Making sure they're a healthy weight is one of the best things we can do for our children’s health. But around one in four primary school children are now overweight or obese.
START is a public health campaign from safefood, the Departments of Health in Northern Ireland and the Republic of Ireland, Healthy Ireland, the Health Service Executive and the Public Health Agency.
Children are becoming overweight earlier and earlier, now about 6% of three year olds are clinically obese. As a child being overweight can cause joint and breathing problems, and psychological problems such low self-esteem and lack of confidence. Most worryingly, if you are obese as a child you are more likely to be obese as an adult which leads to serious health problems such as type 2 diabetes, cardiovascular disease and certain types of cancer.
The START campaign aims to support families to take small steps to eating healthier food and becoming more active.
In developing the campaign, we have talked to parents, health professionals, parenting experts and policy makers to develop tools and support for parents. The campaign comes from an understanding that life is busy and families have a lot going on. It aims to provide practical support and information to help parents.
It is not about perfect parenting but about achieving one daily win and being proud of our efforts as parents to help our children on the way to a healthier life.
What does START encourage parents to do?
The START campaign looks at seven ways that can help maintain a healthy weight for our children:
- Eat fewer treat foods
- Drink water and milk as regular drinks
- Give the right portion size for children
- Eat more fruit or vegetables.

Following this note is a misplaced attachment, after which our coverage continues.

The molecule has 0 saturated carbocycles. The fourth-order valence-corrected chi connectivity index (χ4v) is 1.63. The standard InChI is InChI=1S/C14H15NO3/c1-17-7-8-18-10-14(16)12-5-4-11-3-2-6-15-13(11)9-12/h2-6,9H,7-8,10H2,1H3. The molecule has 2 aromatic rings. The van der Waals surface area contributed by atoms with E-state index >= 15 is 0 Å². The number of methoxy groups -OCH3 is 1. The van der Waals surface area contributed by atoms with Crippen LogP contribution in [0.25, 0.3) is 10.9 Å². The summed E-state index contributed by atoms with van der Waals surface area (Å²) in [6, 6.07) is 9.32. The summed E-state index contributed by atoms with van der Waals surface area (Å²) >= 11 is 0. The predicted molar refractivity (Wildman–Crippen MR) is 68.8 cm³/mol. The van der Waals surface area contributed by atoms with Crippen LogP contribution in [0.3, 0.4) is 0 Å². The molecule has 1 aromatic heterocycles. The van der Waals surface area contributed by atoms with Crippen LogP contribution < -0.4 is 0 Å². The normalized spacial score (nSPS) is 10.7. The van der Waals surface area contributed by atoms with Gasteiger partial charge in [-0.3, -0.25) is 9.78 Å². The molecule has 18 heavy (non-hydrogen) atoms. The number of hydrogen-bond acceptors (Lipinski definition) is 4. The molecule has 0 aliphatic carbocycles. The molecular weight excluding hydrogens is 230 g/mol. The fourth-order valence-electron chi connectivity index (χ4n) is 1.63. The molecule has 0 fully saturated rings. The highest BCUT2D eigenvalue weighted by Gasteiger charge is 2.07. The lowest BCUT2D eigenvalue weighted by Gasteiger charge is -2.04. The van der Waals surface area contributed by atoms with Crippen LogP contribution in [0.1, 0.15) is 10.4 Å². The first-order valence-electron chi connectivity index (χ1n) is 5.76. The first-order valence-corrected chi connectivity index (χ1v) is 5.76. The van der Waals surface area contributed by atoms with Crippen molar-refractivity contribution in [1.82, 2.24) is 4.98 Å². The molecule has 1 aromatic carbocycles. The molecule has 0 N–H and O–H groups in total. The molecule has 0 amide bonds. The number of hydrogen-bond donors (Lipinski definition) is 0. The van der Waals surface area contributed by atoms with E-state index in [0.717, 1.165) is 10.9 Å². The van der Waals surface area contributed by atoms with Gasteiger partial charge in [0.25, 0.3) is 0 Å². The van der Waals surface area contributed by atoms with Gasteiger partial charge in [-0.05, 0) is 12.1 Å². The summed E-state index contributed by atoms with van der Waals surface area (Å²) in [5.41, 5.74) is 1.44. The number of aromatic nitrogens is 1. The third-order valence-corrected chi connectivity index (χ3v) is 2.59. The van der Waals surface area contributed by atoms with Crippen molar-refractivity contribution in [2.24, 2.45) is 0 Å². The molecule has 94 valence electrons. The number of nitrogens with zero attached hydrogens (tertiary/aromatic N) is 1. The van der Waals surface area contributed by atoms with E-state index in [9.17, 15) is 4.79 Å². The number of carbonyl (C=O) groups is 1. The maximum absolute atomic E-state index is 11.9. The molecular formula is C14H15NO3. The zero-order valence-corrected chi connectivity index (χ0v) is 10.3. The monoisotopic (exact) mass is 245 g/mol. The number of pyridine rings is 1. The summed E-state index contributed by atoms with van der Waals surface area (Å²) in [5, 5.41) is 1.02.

- Be more physically active
- Limit screen-time
- Increase sleep-time
Where can you see START?
The START campaign runs ads on TV, radio, outdoor posters, on YouTube, websites and social media. Here’s our TV Ad encouraging parents to reduce treats:
This video explains how we came up with the idea for the ad and how we filmed it:
So how do parents get STARTed?
1. Decide on one change
Choose one area to change and start small. Be realistic about what your family can do.
Think of a goal and then make a plan on how you’d like to achieve it. For example you could:
- Change from sugary breakfast cereal to wholemeal breakfast cereal on weekdays.
- Drink water with dinner instead of sugary drinks.
2. Talk to your child about this change
Talk to your child about what you are going to change and why. Children accept change much better when they know what is happening and are involved.
Decide on one or two simple rules to help your children through the change.
Be positive. Your rules should tell your child what to do instead of what not to do. For example:
- "We are going to have a healthy snack after school."
- "We are going to sit at the table together to eat breakfast every morning."
- "We are going to turn off the TV one hour before bed."
3. Get family, friends and carers on board
Tell your friends, family or other adults who spend a lot of time with your child that you are making some changes and ask them to help.
Explain to them your concerns and your reasons for changing. Be firm and clear about the new rules and their role in making a positive change for your children.
4. Be consistent and stick with it
It can be hard to make a change but it does get easier. Children can kick back and refuse to go along with the change. In a busy family life, it can be difficult and very tempting to give up. But if you stick to your rules and approach, you child will come around and accept the change.
5. Praise and encourage your child
Praise your child for the effort they put into making the change, rather than focusing on the change itself. For example congratulate your child for trying new vegetables even if they don’t eat all of them.
And getting kids involved in the decisions around food and preparing food helps them feel valued and encourages them to have a good relationship with food.
6. Parenting is tough, but you are tougher
It is tough to make changes around healthy eating and being active as a family. But small steps and daily wins are important for your child’s health and well-being.
The START campaign aims to provide information and advice that will help parents so you can make one daily win and start your kids on the way to a healthier life.